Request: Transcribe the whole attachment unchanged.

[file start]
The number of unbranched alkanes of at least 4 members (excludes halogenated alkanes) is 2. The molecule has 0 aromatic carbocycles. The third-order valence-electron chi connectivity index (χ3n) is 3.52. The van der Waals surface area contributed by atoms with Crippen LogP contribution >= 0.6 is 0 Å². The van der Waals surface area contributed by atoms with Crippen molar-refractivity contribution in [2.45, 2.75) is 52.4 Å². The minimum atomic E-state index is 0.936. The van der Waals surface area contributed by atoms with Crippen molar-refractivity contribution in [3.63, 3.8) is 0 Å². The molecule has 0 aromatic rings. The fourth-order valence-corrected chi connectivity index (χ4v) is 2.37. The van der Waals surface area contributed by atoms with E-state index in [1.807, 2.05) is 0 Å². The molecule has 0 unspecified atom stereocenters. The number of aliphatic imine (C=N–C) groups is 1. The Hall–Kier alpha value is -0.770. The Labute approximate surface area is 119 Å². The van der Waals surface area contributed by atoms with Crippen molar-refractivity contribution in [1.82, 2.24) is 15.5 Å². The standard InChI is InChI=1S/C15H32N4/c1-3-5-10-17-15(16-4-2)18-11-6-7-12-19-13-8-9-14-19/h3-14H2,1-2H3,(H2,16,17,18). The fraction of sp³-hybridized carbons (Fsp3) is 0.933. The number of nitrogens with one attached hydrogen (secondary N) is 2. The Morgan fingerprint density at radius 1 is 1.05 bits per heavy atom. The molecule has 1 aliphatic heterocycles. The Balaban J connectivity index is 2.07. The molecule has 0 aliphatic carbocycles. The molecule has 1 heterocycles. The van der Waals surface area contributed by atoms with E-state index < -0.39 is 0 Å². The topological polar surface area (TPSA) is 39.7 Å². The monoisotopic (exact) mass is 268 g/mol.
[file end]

The number of unbranched alkanes of at least 4 members (excludes halogenated alkanes) is 2. The molecule has 0 aromatic carbocycles. The third-order valence-electron chi connectivity index (χ3n) is 3.52. The van der Waals surface area contributed by atoms with Crippen LogP contribution >= 0.6 is 0 Å². The van der Waals surface area contributed by atoms with Crippen molar-refractivity contribution in [2.45, 2.75) is 52.4 Å². The minimum atomic E-state index is 0.936. The van der Waals surface area contributed by atoms with Crippen molar-refractivity contribution in [3.63, 3.8) is 0 Å². The molecule has 0 aromatic rings. The fourth-order valence-corrected chi connectivity index (χ4v) is 2.37. The van der Waals surface area contributed by atoms with E-state index in [1.807, 2.05) is 0 Å². The molecule has 0 unspecified atom stereocenters. The number of aliphatic imine (C=N–C) groups is 1. The Hall–Kier alpha value is -0.770. The Labute approximate surface area is 119 Å². The van der Waals surface area contributed by atoms with Crippen molar-refractivity contribution in [1.82, 2.24) is 15.5 Å². The standard InChI is InChI=1S/C15H32N4/c1-3-5-10-17-15(16-4-2)18-11-6-7-12-19-13-8-9-14-19/h3-14H2,1-2H3,(H2,16,17,18). The fraction of sp³-hybridized carbons (Fsp3) is 0.933. The number of nitrogens with one attached hydrogen (secondary N) is 2. The Morgan fingerprint density at radius 1 is 1.05 bits per heavy atom. The molecule has 1 aliphatic heterocycles. The Balaban J connectivity index is 2.07. The molecule has 0 aliphatic carbocycles. The molecule has 1 heterocycles. The van der Waals surface area contributed by atoms with E-state index < -0.39 is 0 Å². The topological polar surface area (TPSA) is 39.7 Å². The monoisotopic (exact) mass is 268 g/mol.